[Monday Notes no. 72] Fats Waller was one of the greatest interpreters of the stride piano. A pupil of the great James P. Johnson and precocious in playing and composing music, as was often the case with black musicians he came to success more because of his skills as an entertainer than his value as a musician.
In fact, many African American artists mixed excellent music with the art of entertainment. These were indeed musicians who had grown up in an entertainment world very different from future scenarios; jazz was the music for diversion, not music to be listened to in religious silence.
I’m Gonna Sit Right Down and Write Myself a Letter is a delightful song composed in 1935 by Fred E. Ahlert and Joe Young. The lyrics state, “I’m gonna sit right down here and write myself a letter, and then make believe it came from you”.
The idea contains an ironic vein but also a hint of subtle melancholy. The song is very well crafted due to the perfect match of lyrics and music in the first phrase, the metrics are absolutely flawless, and the phrase sticks in our memory as only the most successful melodies can do.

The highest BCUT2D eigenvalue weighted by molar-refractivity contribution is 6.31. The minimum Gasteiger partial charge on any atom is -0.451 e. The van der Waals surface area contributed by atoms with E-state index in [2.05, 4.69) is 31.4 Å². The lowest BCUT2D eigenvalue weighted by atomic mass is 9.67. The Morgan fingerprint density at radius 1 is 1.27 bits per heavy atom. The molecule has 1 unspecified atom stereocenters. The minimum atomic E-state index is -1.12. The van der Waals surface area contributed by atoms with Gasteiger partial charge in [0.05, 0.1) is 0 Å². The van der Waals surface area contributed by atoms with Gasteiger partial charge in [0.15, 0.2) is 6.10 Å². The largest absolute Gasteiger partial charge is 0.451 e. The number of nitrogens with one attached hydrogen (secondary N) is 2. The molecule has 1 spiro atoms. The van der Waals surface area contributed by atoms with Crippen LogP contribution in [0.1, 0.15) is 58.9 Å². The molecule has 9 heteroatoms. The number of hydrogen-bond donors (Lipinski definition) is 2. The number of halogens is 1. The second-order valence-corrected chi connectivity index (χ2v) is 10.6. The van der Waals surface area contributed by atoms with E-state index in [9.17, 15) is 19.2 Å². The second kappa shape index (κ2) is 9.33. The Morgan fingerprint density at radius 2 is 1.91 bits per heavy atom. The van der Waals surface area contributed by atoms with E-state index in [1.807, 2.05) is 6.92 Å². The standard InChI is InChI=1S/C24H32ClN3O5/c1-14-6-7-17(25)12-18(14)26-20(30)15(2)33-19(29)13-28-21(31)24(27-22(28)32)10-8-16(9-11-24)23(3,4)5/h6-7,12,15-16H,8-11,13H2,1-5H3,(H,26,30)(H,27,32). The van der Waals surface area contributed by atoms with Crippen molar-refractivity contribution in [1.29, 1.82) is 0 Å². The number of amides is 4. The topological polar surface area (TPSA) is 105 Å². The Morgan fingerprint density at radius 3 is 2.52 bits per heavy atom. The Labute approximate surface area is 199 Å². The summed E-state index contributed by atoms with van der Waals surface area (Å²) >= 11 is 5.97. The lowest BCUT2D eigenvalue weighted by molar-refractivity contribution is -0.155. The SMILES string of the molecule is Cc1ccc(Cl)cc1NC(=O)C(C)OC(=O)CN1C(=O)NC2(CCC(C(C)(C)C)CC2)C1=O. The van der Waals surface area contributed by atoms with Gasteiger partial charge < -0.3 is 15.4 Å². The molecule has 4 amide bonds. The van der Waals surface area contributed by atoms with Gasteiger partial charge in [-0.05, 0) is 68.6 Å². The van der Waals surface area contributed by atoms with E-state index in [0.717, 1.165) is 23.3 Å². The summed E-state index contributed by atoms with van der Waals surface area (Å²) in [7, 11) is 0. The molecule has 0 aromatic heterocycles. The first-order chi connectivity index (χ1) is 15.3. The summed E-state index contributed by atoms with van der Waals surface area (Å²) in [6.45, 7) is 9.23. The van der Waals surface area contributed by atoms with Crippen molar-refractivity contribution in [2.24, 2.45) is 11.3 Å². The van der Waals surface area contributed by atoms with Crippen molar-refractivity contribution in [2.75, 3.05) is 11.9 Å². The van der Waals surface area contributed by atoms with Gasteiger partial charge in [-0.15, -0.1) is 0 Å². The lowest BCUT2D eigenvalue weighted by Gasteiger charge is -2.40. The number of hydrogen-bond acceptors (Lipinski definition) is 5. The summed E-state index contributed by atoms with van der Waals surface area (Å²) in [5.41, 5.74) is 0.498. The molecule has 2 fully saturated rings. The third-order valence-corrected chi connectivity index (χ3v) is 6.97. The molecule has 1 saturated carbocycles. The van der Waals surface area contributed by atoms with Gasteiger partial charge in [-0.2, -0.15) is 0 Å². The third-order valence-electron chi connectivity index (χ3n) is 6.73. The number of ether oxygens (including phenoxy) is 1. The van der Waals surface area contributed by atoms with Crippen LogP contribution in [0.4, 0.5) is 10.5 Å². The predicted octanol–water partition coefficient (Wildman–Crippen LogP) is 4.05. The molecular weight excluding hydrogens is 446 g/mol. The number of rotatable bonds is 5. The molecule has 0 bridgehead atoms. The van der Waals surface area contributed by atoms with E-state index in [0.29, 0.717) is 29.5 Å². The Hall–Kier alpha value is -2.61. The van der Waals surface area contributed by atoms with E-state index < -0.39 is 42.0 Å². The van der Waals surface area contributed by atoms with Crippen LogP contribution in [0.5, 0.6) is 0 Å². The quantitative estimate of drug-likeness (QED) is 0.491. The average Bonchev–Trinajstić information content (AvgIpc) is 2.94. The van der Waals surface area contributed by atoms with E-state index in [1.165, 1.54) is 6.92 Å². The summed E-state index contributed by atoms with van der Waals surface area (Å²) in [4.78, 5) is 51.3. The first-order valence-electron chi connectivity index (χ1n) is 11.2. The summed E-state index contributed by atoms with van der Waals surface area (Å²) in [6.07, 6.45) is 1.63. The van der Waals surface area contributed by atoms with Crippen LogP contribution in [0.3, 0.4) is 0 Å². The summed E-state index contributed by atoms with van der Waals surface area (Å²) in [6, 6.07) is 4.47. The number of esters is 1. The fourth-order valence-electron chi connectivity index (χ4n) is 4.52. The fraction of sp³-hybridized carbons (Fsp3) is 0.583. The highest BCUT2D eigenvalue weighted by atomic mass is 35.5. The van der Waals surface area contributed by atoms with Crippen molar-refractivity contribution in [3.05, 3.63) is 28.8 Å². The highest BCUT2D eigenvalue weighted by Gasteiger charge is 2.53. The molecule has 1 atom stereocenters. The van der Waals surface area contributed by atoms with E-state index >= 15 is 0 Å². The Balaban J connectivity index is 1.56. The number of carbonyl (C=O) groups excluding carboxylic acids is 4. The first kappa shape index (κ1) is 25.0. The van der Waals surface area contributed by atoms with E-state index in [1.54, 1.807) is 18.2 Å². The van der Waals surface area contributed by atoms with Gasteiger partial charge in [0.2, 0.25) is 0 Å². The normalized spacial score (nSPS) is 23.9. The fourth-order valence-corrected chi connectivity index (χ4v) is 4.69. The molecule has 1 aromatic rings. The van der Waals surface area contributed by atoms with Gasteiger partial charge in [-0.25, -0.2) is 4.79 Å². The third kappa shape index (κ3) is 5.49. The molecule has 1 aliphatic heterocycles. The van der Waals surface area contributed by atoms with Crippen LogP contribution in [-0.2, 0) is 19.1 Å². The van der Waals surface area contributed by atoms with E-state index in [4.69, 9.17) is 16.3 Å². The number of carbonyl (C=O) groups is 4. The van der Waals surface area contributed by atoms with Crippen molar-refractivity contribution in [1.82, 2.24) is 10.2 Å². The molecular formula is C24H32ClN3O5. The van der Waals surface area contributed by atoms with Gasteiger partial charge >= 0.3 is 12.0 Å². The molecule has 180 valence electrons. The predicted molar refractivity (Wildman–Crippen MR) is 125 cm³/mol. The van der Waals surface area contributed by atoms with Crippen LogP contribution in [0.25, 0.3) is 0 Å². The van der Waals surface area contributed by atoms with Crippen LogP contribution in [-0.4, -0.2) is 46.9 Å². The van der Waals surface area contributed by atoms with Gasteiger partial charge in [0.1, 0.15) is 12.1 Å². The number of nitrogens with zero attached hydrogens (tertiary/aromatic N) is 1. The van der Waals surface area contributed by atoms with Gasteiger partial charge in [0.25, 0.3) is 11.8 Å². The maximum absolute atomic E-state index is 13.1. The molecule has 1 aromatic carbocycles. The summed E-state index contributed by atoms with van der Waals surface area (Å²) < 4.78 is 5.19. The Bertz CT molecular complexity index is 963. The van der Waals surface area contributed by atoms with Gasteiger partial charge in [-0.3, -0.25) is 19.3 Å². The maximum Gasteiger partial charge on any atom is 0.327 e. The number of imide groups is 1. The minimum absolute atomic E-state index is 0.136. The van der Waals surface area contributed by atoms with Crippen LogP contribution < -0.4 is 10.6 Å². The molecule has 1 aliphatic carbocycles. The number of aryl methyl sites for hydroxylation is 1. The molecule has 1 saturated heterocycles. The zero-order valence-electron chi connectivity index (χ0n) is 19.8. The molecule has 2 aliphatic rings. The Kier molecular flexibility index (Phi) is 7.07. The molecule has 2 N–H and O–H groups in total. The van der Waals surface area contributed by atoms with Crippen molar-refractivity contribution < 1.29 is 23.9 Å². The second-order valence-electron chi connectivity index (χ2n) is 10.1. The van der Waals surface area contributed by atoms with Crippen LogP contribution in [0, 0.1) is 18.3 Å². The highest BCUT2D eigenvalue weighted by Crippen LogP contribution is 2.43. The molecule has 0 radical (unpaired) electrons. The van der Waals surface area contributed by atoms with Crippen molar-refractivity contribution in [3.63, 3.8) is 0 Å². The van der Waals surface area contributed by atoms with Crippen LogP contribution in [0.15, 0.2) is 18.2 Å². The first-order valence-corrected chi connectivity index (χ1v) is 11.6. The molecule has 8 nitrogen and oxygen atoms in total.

I’m Gonna Sit Right Down and Write Myself a Letter, first motive
In this performance Fats Waller plays lightly and elegantly. He first performs the theme in its entirety with the piano, playing mostly in whole chords, lightly arpeggiated and enriched by sporadic flourishes.
At minute 1’14” we can appreciate Fats Waller as a singer. The pianist interprets the song with sweetness and simplicity, accompanied on clarinet by Rudy Powell. After the vocal exposition, Bill Coleman performs a short but very beautiful trumpet solo (2’18”).
Both the piano introduction and the subsequent clarinet and trumpet interventions are completely in line with the content of the song: the instruments sound as if suspended, enraptured by a sweet fantasy of love. And little does it matter, the music seems to say, that the fantasy is the result of a little trickery. Dreaming is sweet, this piece reminds us of that.
If sometimes things don’t go exactly the way we want, let’s sit down and write ourselves a love letter.
Until next Monday!